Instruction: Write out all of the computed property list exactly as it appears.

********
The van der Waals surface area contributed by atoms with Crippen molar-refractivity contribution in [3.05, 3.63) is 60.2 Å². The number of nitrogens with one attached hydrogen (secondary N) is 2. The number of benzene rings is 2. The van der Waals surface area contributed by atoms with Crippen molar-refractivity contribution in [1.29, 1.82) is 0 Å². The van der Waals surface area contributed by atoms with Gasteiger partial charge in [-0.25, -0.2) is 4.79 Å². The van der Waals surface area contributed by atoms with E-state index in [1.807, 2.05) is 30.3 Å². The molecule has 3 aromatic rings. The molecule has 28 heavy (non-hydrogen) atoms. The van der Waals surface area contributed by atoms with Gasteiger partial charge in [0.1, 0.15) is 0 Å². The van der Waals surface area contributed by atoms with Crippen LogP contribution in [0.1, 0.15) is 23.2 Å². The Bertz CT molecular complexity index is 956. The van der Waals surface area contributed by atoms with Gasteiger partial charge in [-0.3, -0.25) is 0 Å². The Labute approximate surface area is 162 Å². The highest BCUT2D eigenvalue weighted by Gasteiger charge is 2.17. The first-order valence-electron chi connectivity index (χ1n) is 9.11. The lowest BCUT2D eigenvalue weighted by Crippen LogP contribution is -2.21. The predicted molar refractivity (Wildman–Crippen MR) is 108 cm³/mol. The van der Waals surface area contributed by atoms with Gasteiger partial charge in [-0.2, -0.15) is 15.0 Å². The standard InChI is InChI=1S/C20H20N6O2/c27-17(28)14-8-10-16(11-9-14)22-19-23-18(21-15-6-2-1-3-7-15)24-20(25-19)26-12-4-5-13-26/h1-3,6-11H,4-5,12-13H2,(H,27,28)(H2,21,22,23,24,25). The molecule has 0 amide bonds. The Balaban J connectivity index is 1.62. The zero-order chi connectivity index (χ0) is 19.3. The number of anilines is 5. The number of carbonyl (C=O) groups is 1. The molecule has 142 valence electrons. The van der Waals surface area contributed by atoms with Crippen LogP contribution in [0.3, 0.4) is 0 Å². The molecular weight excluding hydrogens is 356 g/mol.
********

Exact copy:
The van der Waals surface area contributed by atoms with Crippen molar-refractivity contribution in [3.05, 3.63) is 60.2 Å². The number of nitrogens with one attached hydrogen (secondary N) is 2. The number of benzene rings is 2. The van der Waals surface area contributed by atoms with Crippen molar-refractivity contribution in [1.29, 1.82) is 0 Å². The van der Waals surface area contributed by atoms with Gasteiger partial charge in [-0.25, -0.2) is 4.79 Å². The van der Waals surface area contributed by atoms with E-state index in [1.807, 2.05) is 30.3 Å². The molecule has 3 aromatic rings. The molecule has 28 heavy (non-hydrogen) atoms. The van der Waals surface area contributed by atoms with Gasteiger partial charge in [0.1, 0.15) is 0 Å². The van der Waals surface area contributed by atoms with Crippen LogP contribution in [0.1, 0.15) is 23.2 Å². The Bertz CT molecular complexity index is 956. The van der Waals surface area contributed by atoms with Gasteiger partial charge in [-0.3, -0.25) is 0 Å². The Labute approximate surface area is 162 Å². The highest BCUT2D eigenvalue weighted by Gasteiger charge is 2.17. The first-order valence-electron chi connectivity index (χ1n) is 9.11. The lowest BCUT2D eigenvalue weighted by Crippen LogP contribution is -2.21. The predicted molar refractivity (Wildman–Crippen MR) is 108 cm³/mol. The van der Waals surface area contributed by atoms with Gasteiger partial charge in [-0.2, -0.15) is 15.0 Å². The standard InChI is InChI=1S/C20H20N6O2/c27-17(28)14-8-10-16(11-9-14)22-19-23-18(21-15-6-2-1-3-7-15)24-20(25-19)26-12-4-5-13-26/h1-3,6-11H,4-5,12-13H2,(H,27,28)(H2,21,22,23,24,25). The molecule has 0 amide bonds. The Balaban J connectivity index is 1.62. The zero-order chi connectivity index (χ0) is 19.3. The number of anilines is 5. The number of carbonyl (C=O) groups is 1. The molecule has 142 valence electrons. The van der Waals surface area contributed by atoms with Crippen LogP contribution in [0.3, 0.4) is 0 Å². The molecular weight excluding hydrogens is 356 g/mol.